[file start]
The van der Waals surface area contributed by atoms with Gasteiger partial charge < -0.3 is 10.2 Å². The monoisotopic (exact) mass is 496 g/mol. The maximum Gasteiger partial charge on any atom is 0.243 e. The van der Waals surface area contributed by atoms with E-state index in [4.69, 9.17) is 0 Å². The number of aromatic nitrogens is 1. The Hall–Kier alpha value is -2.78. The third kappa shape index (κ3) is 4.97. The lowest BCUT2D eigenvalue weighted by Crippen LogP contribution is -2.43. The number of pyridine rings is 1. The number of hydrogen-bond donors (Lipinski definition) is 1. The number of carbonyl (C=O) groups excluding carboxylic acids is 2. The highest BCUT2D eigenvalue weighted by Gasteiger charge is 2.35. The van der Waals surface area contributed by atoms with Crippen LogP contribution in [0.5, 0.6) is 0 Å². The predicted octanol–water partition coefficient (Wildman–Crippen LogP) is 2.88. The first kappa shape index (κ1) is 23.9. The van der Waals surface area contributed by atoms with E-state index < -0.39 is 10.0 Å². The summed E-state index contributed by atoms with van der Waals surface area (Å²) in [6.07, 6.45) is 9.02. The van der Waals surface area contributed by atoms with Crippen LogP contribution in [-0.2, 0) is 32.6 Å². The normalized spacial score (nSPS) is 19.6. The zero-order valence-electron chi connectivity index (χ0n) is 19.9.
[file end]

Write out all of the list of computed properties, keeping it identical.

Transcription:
The van der Waals surface area contributed by atoms with Gasteiger partial charge < -0.3 is 10.2 Å². The monoisotopic (exact) mass is 496 g/mol. The maximum Gasteiger partial charge on any atom is 0.243 e. The van der Waals surface area contributed by atoms with E-state index in [4.69, 9.17) is 0 Å². The number of aromatic nitrogens is 1. The Hall–Kier alpha value is -2.78. The third kappa shape index (κ3) is 4.97. The lowest BCUT2D eigenvalue weighted by Crippen LogP contribution is -2.43. The number of pyridine rings is 1. The number of hydrogen-bond donors (Lipinski definition) is 1. The number of carbonyl (C=O) groups excluding carboxylic acids is 2. The highest BCUT2D eigenvalue weighted by Gasteiger charge is 2.35. The van der Waals surface area contributed by atoms with Crippen LogP contribution in [0.5, 0.6) is 0 Å². The predicted octanol–water partition coefficient (Wildman–Crippen LogP) is 2.88. The first kappa shape index (κ1) is 23.9. The van der Waals surface area contributed by atoms with E-state index < -0.39 is 10.0 Å². The summed E-state index contributed by atoms with van der Waals surface area (Å²) in [6.07, 6.45) is 9.02. The van der Waals surface area contributed by atoms with Crippen LogP contribution in [-0.2, 0) is 32.6 Å². The normalized spacial score (nSPS) is 19.6. The zero-order valence-electron chi connectivity index (χ0n) is 19.9.